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Police will now have to find new ways to keep an eye on your posts.
“Today we are adding language to our Facebook and Instagram platform policies to more clearly explain that developers cannot ‘use data obtained from us to provide tools that are used for surveillance,’” the company wrote in a statement. “Our goal is to make our policy explicit.”
The Daily Dot exclusively reported in September that Denver police were using a social media tool created by a company called Geofeedia to monitor Facebook, Instagram, Twitter, and other social media platforms. Less than a month later, following an investigation by the American Civil Liberties Union (ACLU), Twitter and Facebook both cut Geofeedia’s access to their platforms. Twitter has since blocked at least three third-party social media surveillance tools, including Snaptrends and Media Sonar.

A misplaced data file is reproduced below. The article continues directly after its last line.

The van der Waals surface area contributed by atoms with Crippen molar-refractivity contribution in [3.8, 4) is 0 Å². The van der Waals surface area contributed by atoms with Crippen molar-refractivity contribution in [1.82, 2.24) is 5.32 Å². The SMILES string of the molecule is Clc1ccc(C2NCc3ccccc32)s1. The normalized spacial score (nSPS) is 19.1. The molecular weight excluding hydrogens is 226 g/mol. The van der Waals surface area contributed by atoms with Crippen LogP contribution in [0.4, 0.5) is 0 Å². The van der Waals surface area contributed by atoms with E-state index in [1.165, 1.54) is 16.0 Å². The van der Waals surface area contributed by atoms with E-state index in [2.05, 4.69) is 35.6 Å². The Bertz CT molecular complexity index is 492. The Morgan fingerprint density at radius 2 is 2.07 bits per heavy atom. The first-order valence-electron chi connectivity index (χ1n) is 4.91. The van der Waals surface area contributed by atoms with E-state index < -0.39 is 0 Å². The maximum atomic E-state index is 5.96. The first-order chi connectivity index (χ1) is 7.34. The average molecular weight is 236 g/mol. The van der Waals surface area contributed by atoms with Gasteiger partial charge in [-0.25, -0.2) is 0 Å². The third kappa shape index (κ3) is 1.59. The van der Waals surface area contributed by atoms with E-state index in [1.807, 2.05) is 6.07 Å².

Police departments across the U.S. have collectively spent more than $5.6 million on social media surveillance tools, which officers used to target activists and criminals alike, according to the Brennan Center for Justice at New York University School of Law.
Facebook says it worked with the ACLU, Color of Change, and the Center for Media Justice for “several months” to craft its policy on social media surveillance software.
“We will continue using our policies to support our community,” Facebook wrote, “and we hope that these efforts will help encourage other companies to take positive steps as well.”
Andrew Couts is the former editor of Layer 8, a section dedicated to the intersection of the Internet and the state—and the gaps in between. Prior to the Daily Dot, Couts served as features editor and features writer for Digital Trends, associate editor of TheWeek.com, and associate editor at Maxim magazine. When he’s not working, Couts can be found hiking with his German shepherds or blasting around on motorcycles.